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Published by Ali Al-Olyan

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Published by: Ali Al-Olyan on Nov 17, 2011
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11/17/2011

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Ali Al-Olayan (12408120)International FinanceTHE SITUATION BEFORE 2011: A PERSPECTIVEAfter the shocking bankruptcy of investment bank Lehman Brothers on September 15, 2008the global economy rapidly plunged into a rapid decline. Consumer and business confidence broke down and credit flows to the private sector was cut off. In addition, just before that central banks had been seduced and completely blinded byhigh oil prices which caused them to keep interest rates high against inflationdespite the revealing signs of an impending financial crisis. The just-born G20group were spurred into action during the winter of 2008 and 2009, where interest rates were retrenched; electronic money was created through quantitative easing (which is the practice of increasing the supply of money in order to positively generate economic activity); and a number of fiscal stimulus â
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packagesâ
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were announcby governments.Since policy interest rates in countries including UK, Japan, and US were so close to the zero nominal interest rate floor, and monetary transmission mechanismshad been more or less rendered ineffective, fiscal policy (namely, economic stimulus packages) was turned to for (at least) short term macroeconomic stability.The total amount of stimulus announced equaled about $692 billion for 2009, which measures to a bit over 1.1 percent of global GDP, which was short of the 2 percent IMF suggested was needed. US (39%), China (13%), and Japan (10%) accountedfor almost $424 billion of the total stimulus in 2009. France, on the other hand proposed a stimulus amounting to only 0.7% of GDP. In the following year of 2010, US accounted for over 60% of the stimulus, while China (15%) and Germany (10%) were next in line. Government stimulus plans were largely either tax cuts orspendingâ
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where countries including Brazil, Russia and the U.K. focused mostly on taxcuts and others, including Argentina, China and India, mostly proposed spendingmeasures to stimulate domestic demand. Countries that benefited more from the stimulus were Germany, Canada, China, Switzerland, and some Nordic countries while countries such as Greece, Italy, Iceland, Japan, and Ireland did not fair as well.By mid-2010, budget deficits had enlarged, due to high non-discretionary welfarespending, large bank bailouts and dreadfully meek fiscal packages. Greece, in particular, had great difficulty in collecting taxes and their budget deficits had ballooned to an outrageous level which inevitably led to a sovereign debt crisis, but they were not alone as Ireland, Italy, Spain and Portugal also fell out.The widening of bond yield spreads (where 10-year Portegeuse bonds increased to7.6%, Irish bonds to 8.1%, and Greek bonds skyrocketing to a nasty 12.8%) and risk insurance on credit default swaps caused a crisis of confidence amongst manyEU members most especially Germany. On May 9, 2010 Europe's finance ministers sanctioned a rescue package worth 750 billion euros through what they called â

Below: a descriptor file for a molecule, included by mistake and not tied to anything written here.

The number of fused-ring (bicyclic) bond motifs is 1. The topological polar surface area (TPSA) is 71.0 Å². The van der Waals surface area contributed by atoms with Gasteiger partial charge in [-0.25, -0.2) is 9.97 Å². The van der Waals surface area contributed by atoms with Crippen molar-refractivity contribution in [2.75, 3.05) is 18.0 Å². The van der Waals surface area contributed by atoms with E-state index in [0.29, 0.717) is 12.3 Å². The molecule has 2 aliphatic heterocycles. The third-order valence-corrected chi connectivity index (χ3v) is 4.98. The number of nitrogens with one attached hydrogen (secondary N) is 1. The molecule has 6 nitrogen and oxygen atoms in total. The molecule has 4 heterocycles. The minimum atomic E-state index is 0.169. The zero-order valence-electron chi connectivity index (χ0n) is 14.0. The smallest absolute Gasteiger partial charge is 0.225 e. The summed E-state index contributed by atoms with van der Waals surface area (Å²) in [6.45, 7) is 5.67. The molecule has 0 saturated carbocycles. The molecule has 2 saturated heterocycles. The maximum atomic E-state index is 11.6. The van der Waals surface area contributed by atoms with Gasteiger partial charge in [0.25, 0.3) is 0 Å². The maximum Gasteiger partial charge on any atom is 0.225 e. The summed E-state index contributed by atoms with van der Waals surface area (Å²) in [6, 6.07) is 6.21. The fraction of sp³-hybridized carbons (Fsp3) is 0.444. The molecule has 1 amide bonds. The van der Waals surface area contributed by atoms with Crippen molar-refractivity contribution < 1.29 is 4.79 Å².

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European Financial Stability Facility (EFSF)â
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to ensure financial stability. Its first bailout was for Ireland, where it granted a five-year bond of 5 billion euros, fixedat mid-swap plus 6 basis points which imply borrowing costs for EFSF of 2.89%.The second bailout was for Portugal, and by June 2011 it had issued a total of 8billion euro 10-year-bond.in February 2009, The World Bank reported that the Middle East wasnâ
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t greatly affected by the disaster. The Gulf Cooperation Council (GCC) was in the best positionto encounter the economical shocks. The GCC countries entered the crisis in a practically strong position. With generally good harmony of payments standings coming into the crisis or with alternative essence of financing for their huge current account voucher, such as allowance, Foreign Direct Investment (FDI) or foreign aid, the Arabian countries were agile to evade going to the market in the latter part of 2008. This gives them a greater advantage against the global recession. The greatest impact of the global economic crisis will come in the form of lower oil prices, which maintain to be the single most significant determinant ofeconomic performance. Steadily declining of oil prices would stress them to godown on reserves and cut down on investments. Significantly lowering oil pricescould cause a dissolution of the world economics as has been the case in past oi

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